“[Dream Street] is Smith’s attempt to record the paradoxes of city life in America—the clutch of industry, the dogged persistence of both community and loneliness, the forces of love, hate, growth and decay. Not even the venerated master of photojournalists could quite pull this off, but Smith’s obsessiveness was harnessed to an enormous talent, and he wasn’t far from the mark when he wrote that [this work] would ‘create history.’” — Vicki Goldberg ― The New York Times, on the original edition
“Inspired by Joyce and Faulkner, Smith envisioned a symphonic, multilayered photo essay portraying the entire city; his failure to complete it haunted him for the rest of his life. Here are more than a hundred and fifty of his nourish and oddly poignant images: gleaming railyards at night; buildings wrapped in clouds of industrial smoke; the face of a steelworker, the Bessemer fires reflected in his safety goggles.” ― New Yorker, on the original edition
“These images are about the life that never gets into headlines. When a young teenage girl waits alone by a gleaming black car, she embodies innocence . . . and loss. When men of all ages from sixteen to sixty stand in silhouette along the lit-up counter of a takeout stand, you see a story of age, and ambition denied, a side of the 1950’s that rarely shows up on nostalgia channels. . . . Smith’s Pittsburgh photographs show how much we still resemble those citizens in the summer of 1955. And in his majestic inability to admit defeat we can see how dangerous that confidence could be to a man who saw its limits, and refused to give in.” — Mary Panzer ― Chicago Tribune, on the original edition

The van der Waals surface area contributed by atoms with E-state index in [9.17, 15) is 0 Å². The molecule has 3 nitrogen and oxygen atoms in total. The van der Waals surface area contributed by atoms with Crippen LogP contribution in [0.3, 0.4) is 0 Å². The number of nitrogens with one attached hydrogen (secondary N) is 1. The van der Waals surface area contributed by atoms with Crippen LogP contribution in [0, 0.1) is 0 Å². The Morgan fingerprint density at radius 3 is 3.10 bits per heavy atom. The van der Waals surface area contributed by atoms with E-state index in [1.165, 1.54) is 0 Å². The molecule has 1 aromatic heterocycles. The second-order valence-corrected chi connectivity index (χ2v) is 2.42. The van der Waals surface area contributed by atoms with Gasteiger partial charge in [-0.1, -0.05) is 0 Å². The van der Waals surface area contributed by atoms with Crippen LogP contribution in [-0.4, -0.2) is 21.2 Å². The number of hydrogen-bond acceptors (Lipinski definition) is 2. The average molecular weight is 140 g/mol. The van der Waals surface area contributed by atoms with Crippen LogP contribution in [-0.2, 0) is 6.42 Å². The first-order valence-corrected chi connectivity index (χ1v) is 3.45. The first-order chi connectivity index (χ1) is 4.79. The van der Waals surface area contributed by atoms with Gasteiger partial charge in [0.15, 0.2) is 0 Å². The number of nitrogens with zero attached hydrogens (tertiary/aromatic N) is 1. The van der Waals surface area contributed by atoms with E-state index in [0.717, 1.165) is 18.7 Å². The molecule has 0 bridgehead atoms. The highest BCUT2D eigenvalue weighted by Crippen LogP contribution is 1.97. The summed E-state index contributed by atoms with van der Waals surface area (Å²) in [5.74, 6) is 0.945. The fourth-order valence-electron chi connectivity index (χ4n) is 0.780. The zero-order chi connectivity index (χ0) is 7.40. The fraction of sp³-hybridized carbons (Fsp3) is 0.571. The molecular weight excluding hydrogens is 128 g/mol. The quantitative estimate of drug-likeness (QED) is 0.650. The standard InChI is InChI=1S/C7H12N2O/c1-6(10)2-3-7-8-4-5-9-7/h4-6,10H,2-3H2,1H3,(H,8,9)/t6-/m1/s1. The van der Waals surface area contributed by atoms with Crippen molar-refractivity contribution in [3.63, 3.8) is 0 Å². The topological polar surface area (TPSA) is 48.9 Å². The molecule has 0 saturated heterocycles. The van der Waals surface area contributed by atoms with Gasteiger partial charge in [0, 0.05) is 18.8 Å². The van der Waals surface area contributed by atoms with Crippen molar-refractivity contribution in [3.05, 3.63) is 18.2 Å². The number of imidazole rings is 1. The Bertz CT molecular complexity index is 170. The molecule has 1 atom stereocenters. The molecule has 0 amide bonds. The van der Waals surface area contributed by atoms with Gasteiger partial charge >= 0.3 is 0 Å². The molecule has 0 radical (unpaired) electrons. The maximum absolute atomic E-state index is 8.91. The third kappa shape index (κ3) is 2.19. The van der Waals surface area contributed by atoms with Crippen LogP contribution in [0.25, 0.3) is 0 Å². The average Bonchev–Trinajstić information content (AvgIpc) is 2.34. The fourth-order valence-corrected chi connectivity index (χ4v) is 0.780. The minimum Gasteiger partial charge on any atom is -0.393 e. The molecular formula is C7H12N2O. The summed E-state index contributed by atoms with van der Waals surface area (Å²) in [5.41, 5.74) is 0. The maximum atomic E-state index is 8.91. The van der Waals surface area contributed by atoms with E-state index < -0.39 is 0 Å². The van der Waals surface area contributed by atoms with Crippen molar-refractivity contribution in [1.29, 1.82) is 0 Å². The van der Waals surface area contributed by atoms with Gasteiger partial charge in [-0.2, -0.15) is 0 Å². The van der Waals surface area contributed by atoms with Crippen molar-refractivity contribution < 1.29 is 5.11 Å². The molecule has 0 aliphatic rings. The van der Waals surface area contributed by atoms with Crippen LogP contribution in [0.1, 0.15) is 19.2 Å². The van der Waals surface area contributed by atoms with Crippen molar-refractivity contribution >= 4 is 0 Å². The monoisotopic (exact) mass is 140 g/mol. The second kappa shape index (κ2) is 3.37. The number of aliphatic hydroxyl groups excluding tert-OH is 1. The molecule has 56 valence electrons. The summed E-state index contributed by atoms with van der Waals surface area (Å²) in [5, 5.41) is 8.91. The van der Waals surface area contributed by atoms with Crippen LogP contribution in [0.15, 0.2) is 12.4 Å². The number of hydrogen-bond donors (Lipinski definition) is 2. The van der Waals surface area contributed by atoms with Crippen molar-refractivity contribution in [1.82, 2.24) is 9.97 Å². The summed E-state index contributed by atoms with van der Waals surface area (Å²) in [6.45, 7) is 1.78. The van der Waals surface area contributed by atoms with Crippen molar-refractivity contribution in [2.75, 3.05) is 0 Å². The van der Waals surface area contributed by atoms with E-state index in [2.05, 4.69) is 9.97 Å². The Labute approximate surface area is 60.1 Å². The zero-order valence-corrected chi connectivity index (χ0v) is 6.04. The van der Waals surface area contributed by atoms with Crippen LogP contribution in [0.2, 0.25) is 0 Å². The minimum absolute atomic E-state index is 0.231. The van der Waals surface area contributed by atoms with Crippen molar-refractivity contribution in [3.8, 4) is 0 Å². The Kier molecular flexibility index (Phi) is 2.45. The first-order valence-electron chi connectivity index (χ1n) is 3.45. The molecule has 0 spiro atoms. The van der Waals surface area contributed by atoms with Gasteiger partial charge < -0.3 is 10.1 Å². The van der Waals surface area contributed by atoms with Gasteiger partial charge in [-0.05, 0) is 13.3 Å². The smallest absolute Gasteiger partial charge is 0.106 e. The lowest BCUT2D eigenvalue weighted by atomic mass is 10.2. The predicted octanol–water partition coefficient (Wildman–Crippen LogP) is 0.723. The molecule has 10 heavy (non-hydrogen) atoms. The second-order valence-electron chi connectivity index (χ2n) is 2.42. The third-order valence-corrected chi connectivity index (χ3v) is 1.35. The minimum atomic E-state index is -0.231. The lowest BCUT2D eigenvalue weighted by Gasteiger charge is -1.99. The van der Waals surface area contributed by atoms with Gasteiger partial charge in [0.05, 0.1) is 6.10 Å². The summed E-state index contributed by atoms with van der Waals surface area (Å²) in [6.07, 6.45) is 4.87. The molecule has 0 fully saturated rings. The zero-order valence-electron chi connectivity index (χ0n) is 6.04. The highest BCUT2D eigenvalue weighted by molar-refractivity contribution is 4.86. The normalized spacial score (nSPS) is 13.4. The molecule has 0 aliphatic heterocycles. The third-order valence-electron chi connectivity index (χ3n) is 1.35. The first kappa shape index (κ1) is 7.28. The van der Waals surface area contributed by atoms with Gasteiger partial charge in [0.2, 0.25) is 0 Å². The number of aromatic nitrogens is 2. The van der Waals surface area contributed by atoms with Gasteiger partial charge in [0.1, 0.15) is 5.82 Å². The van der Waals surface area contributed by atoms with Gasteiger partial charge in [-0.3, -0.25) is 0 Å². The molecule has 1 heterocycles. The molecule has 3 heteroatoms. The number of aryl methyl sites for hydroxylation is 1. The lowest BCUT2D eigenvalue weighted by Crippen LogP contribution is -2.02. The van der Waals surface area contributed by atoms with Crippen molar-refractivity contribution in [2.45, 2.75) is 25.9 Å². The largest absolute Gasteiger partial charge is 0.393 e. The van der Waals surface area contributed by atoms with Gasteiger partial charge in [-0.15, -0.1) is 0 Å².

“Smith imagined a visual collage to rival Finnegan’s Wake in scope and intensity. His astonishing ambition was . . . his Faustian pact with the city . . . . There are no touching displays of picturesque individuality, just a city aesthetically dissected; an effort to ‘get to the guts of the matter and show the bastards as they are.’” ― TIME OUT London, on the original edition
“Smith’s presence haunts this book, even a quarter century after his death.” ― Washington City Paper, on the original edition
“Every picture tells a story—but put them all together and you might get Finnegans Wake. In the grand canyons of Pittsburgh, monolithic steel mills overshadow humble spires; hillsides scored with 500-step staircases plunge down to inky pitmouths. By day, the steelworkers hover like ghosts, silhouetted in the furnace flames. By night, the moon shines down Stygian rivers, as the shining railroad snakes away into blackest suburbs. More Dante than Joyce, this is a magnificent vision of light and dark.” ― Evening Standard, on the original edition
“Dream Street is a diffuse portrait of a community that still led the world in steel production while grappling with the challenge of making the air breathable. It’s also a time machine that takes those who weren’t alive or around during those years to the moment the soul of modern Pittsburgh was forged. Much like its creator, [Dream Street] is without sentiment. It is clear-eyed, despite the smoke of the coke works, and devoid of pretense. It is full of revelation and surprises. It inspires in a way that only great art—and great themes—are capable of inspiring.” ― Pittsburgh Post-Gazette, on the original edition
“These dark-toned photographs are dense with meaning. And in [Dream Street] they are given the space to do it. Smith’s best pictures are complete, complicated worlds. The bigness, in every sense, of Smith’s pictures was also the bigness of Pittsburgh.” — Sarah Boxer ― The New York Times, on the original edition